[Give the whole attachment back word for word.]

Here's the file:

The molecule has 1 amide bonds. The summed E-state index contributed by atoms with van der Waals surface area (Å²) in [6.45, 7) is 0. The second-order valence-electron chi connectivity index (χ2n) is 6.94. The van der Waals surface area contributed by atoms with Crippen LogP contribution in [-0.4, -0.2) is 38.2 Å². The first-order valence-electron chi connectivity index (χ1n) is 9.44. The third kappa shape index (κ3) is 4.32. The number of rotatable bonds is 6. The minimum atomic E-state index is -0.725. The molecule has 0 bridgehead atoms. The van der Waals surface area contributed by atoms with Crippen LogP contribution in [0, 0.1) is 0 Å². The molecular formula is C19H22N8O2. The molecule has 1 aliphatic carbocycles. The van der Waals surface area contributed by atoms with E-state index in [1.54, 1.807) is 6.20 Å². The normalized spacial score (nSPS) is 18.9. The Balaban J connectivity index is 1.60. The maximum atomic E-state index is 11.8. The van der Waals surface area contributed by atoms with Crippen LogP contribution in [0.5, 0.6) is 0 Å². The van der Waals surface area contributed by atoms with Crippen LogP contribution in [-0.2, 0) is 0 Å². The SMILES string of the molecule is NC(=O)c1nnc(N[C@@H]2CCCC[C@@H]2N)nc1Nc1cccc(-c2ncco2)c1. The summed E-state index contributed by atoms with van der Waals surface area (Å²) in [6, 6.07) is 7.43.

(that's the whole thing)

The molecule has 1 amide bonds. The summed E-state index contributed by atoms with van der Waals surface area (Å²) in [6.45, 7) is 0. The second-order valence-electron chi connectivity index (χ2n) is 6.94. The van der Waals surface area contributed by atoms with Crippen LogP contribution in [-0.4, -0.2) is 38.2 Å². The first-order valence-electron chi connectivity index (χ1n) is 9.44. The third kappa shape index (κ3) is 4.32. The number of rotatable bonds is 6. The minimum atomic E-state index is -0.725. The molecule has 0 bridgehead atoms. The van der Waals surface area contributed by atoms with Crippen LogP contribution in [0, 0.1) is 0 Å². The molecular formula is C19H22N8O2. The molecule has 1 aliphatic carbocycles. The van der Waals surface area contributed by atoms with E-state index in [1.54, 1.807) is 6.20 Å². The normalized spacial score (nSPS) is 18.9. The Balaban J connectivity index is 1.60. The maximum atomic E-state index is 11.8. The van der Waals surface area contributed by atoms with Crippen LogP contribution in [0.5, 0.6) is 0 Å². The van der Waals surface area contributed by atoms with Crippen LogP contribution in [-0.2, 0) is 0 Å². The SMILES string of the molecule is NC(=O)c1nnc(N[C@@H]2CCCC[C@@H]2N)nc1Nc1cccc(-c2ncco2)c1. The summed E-state index contributed by atoms with van der Waals surface area (Å²) in [6, 6.07) is 7.43.